I was reading “A Fearless Heart”, written by Thupten Jinpa, Ph D. I highly recommend it for those of us who would like to know more about compassion, and how to integrate this practice into our daily lives.
Thupten Jinpa was a former Tibetan Monk who holds a PH D. from the University of Cambridge and has been the principal English translator to the Dalai Lama for nearly thrity years. He is an adjunct professor of Tibetan Buddhist philosophy at McGill University and chairman of the Mind and Life Institute, which is dedicated to promoting dialogues and collaborations between the sciences and contemplative knowledge, especially Buddhism. He lives in Montreal with his wife and daughters.
Jinpa says the inhibitors of compassion are forms of resistance that manifest as defensiveness, pride, suppression, and denial. And emotions that follow include sadness, pain, and frustration can also be considered symptoms of resistance. I had never thought about resistance from this perspective.
I was reflecting upon how resistance shows up in our lives and prevents us from having a full range of emotions that provide us with life experience. Resistance is the experience of shut down, shut out, and disconnected. If we don’t allow ourselves to have a relationship with our emotions how can we truly be alive and fully embody life?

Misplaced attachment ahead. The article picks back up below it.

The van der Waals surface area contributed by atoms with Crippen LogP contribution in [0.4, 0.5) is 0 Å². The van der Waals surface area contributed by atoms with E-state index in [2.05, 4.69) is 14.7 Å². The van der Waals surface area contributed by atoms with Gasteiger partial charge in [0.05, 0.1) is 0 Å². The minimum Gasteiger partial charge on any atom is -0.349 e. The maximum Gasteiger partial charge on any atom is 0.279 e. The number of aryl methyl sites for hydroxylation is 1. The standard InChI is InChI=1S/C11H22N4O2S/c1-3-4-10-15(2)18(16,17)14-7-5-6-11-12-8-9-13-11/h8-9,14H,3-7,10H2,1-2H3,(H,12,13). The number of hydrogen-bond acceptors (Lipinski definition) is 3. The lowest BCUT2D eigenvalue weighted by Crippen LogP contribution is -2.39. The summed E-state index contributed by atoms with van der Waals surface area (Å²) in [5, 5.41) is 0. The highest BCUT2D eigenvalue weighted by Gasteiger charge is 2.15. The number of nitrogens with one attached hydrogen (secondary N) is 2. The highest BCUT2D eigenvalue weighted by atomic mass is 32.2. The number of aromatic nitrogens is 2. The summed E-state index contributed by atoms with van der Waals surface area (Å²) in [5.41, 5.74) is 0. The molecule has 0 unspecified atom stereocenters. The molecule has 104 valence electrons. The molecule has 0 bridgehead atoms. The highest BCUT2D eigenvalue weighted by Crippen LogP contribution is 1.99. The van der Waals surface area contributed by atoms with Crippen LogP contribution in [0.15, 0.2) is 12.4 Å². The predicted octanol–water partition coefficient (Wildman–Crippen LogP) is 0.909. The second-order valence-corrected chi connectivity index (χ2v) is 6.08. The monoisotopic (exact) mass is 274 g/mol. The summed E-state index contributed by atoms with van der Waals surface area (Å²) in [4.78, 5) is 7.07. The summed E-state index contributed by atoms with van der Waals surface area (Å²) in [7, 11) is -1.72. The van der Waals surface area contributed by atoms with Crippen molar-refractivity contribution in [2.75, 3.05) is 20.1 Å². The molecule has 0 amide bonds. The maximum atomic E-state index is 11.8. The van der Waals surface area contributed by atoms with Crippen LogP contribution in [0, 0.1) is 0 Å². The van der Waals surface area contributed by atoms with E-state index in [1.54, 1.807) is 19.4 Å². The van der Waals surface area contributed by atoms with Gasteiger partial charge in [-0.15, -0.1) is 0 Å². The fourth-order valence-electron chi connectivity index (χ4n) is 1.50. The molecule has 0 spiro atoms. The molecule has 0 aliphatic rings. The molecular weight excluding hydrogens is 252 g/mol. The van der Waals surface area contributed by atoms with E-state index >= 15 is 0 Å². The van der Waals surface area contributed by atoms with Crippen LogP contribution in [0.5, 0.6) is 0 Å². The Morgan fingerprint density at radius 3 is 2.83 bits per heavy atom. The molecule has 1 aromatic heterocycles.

Although, isn’t it the experience of resistance that can teach us what it means to be vulnerable if we allow ourselves to be receptive? If we listen to resistance and respond by letting go, instead of engaging in the struggle, so inherent within the resistance, then we come back into connection. Compassion is all about connection. Resistance is the experience of disconnection.
The value of resistance is that it does provide a coping mechanism to protect us from the pain that may have overwhelmed us. As we develop, it can inhibit our ability to connect not only with ourselves, but also in our relationships.
I was reflecting upon how important it is to observe the many ways resistance shows up in lives, and the wisdom we cultivate as we pay attention and recognize the patterns of resistance. As they unfold, we increase our capacity to feel vulnerable by sitting with resistance and observing our patterns, and the gift of compassion deepens.